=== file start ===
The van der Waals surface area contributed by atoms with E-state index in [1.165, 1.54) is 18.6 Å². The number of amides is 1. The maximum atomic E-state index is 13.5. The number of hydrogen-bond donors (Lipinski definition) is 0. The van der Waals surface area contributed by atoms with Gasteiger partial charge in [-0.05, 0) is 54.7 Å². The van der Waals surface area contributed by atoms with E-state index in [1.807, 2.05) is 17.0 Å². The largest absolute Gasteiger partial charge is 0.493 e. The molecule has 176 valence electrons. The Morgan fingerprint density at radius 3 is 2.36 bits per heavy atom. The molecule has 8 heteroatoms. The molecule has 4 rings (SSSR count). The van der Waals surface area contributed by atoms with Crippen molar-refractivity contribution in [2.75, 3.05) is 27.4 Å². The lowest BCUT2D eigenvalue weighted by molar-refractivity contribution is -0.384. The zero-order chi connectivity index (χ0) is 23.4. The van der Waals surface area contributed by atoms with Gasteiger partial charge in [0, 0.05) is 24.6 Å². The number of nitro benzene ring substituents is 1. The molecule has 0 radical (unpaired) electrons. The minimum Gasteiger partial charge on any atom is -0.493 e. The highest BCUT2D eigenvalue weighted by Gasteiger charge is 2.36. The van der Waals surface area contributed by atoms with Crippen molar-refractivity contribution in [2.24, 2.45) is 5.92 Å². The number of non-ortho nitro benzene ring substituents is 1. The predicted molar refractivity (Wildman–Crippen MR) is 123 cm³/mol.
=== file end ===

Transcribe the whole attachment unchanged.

The van der Waals surface area contributed by atoms with E-state index in [1.165, 1.54) is 18.6 Å². The number of amides is 1. The maximum atomic E-state index is 13.5. The number of hydrogen-bond donors (Lipinski definition) is 0. The van der Waals surface area contributed by atoms with Gasteiger partial charge in [-0.05, 0) is 54.7 Å². The van der Waals surface area contributed by atoms with E-state index in [1.807, 2.05) is 17.0 Å². The largest absolute Gasteiger partial charge is 0.493 e. The molecule has 176 valence electrons. The Morgan fingerprint density at radius 3 is 2.36 bits per heavy atom. The molecule has 8 heteroatoms. The molecule has 4 rings (SSSR count). The van der Waals surface area contributed by atoms with Crippen molar-refractivity contribution in [2.75, 3.05) is 27.4 Å². The lowest BCUT2D eigenvalue weighted by molar-refractivity contribution is -0.384. The zero-order chi connectivity index (χ0) is 23.4. The van der Waals surface area contributed by atoms with Gasteiger partial charge in [0, 0.05) is 24.6 Å². The number of nitro benzene ring substituents is 1. The molecule has 0 radical (unpaired) electrons. The minimum Gasteiger partial charge on any atom is -0.493 e. The highest BCUT2D eigenvalue weighted by Gasteiger charge is 2.36. The van der Waals surface area contributed by atoms with Crippen molar-refractivity contribution in [2.24, 2.45) is 5.92 Å². The number of non-ortho nitro benzene ring substituents is 1. The predicted molar refractivity (Wildman–Crippen MR) is 123 cm³/mol.